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Frozen Fish: A luxury staple

While classified as luxury items, fish fillets are rich in protein and nutrients, and an essential for the health-oriented. Unfortunately, commercially farmed fish have been displaying alarming levels of toxic contamination in recent years. All our waste and pollution ends up in the ocean. Marine life, sensitive to its environment, is affected both in quantity and quality.

Despite this disturbing news, fish might yet play a crucial role in building a more sustainable future. In the seafood import export data, we see that various types of products are included in this category. Let’s examine these and take a closer look at the global market.

The Trade Vision is a premier data provider and market intelligence company with decades of import-export experience. Access data on the go with our comprehensive data reports from over 100 countries.

Product Overview

A fillet is a boneless cut of meat. Removing the meat from the bones and the rest of the carcass makes it ideal for refined food preparations. For staple fish consumption, very common in Asian countries, the entire fish is cooked and nothing is wasted.

Other than fish, this category of products also includes Crustaceans like prawns, lobster, and other shellfish.  Even mollusks like snails and fish eggs, or roe, are included here. These can either be fresh or frozen. The culinary world is massive and there are various seafood delicacies that are highly sought after.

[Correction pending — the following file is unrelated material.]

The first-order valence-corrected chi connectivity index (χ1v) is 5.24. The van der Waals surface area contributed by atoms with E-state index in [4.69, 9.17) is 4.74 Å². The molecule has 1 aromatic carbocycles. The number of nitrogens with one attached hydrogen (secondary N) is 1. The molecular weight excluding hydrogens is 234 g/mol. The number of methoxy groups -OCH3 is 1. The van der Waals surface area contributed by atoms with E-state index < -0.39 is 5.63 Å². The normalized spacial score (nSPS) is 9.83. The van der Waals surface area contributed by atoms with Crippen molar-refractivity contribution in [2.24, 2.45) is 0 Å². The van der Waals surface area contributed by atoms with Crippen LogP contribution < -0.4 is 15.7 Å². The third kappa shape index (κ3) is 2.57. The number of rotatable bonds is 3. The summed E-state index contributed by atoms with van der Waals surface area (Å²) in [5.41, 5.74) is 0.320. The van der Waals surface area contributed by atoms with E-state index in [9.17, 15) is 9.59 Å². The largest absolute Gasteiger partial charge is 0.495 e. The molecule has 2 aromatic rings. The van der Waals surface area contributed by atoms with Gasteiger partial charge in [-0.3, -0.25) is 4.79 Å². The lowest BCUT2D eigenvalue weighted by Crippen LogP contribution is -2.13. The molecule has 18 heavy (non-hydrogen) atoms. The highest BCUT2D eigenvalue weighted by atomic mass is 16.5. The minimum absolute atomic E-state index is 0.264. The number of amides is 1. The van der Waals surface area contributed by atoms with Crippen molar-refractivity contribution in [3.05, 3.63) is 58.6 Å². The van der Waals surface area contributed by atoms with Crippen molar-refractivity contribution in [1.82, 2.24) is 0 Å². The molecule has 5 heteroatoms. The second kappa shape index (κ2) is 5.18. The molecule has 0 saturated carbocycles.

Export analysis

Unsurprisingly, each of the top exporting countries has a massive coastal area, although it isn’t the only reason that they are leaders. Countries like Chile and Vietnam have developing economies with vast aquaculture sectors. Fishing is a common livelihood for their people. Meanwhile, countries like the US and China import a lot of fish, only for processing and re-export. Our detailed fish export data also tells us that Norway is well-known for its premium smoked salmon.

Top exporting countries (2020)

  1. China ($3.19 billion)
  2. Chile ($3.13 billion)
  3. Norway ($2.8 billion)
  4. Vietnam ($2.5 billion)
  5. United States ($1.46 billion)

Import analysis

The fish fillet import data has shown how robust the demand for seafood can be. Prices were skyrocketing in Europe in 2022 amid Covid-19 and the Russian war, yet demand remained unaffected. Seafood is a solid part of the cuisine in countries like Japan, Germany, and France. Health-related demand for high-quality protein is also a factor for imports.

Top importing countries (2020)

  1. United States ($6.44 billion)
  2. Japan ($2.73 billion)
  3. Germany ($1.87 billion)
  4. France ($1.81 billion)
  5. Netherlands ($1.13 billion)

What to expect

Over the past two years, China has massively scaled down its fishing industry. For the first time ever, fish fillets are at a trade deficit. Meanwhile, the demand for high-quality fish has only grown in the country. This has created room for other international players to enter the picture.

Most commercial fishing operations today use harmful practices that might cause the marine ecosystem to collapse. Just like in the case of air conditioners, global organisations are pressuring businesses to follow better practices.

Compared to other sources of protein, fishing can potentially be done very sustainably on a smaller scale. There are also major developments in the field of artificial proteins, which is a growing industry.

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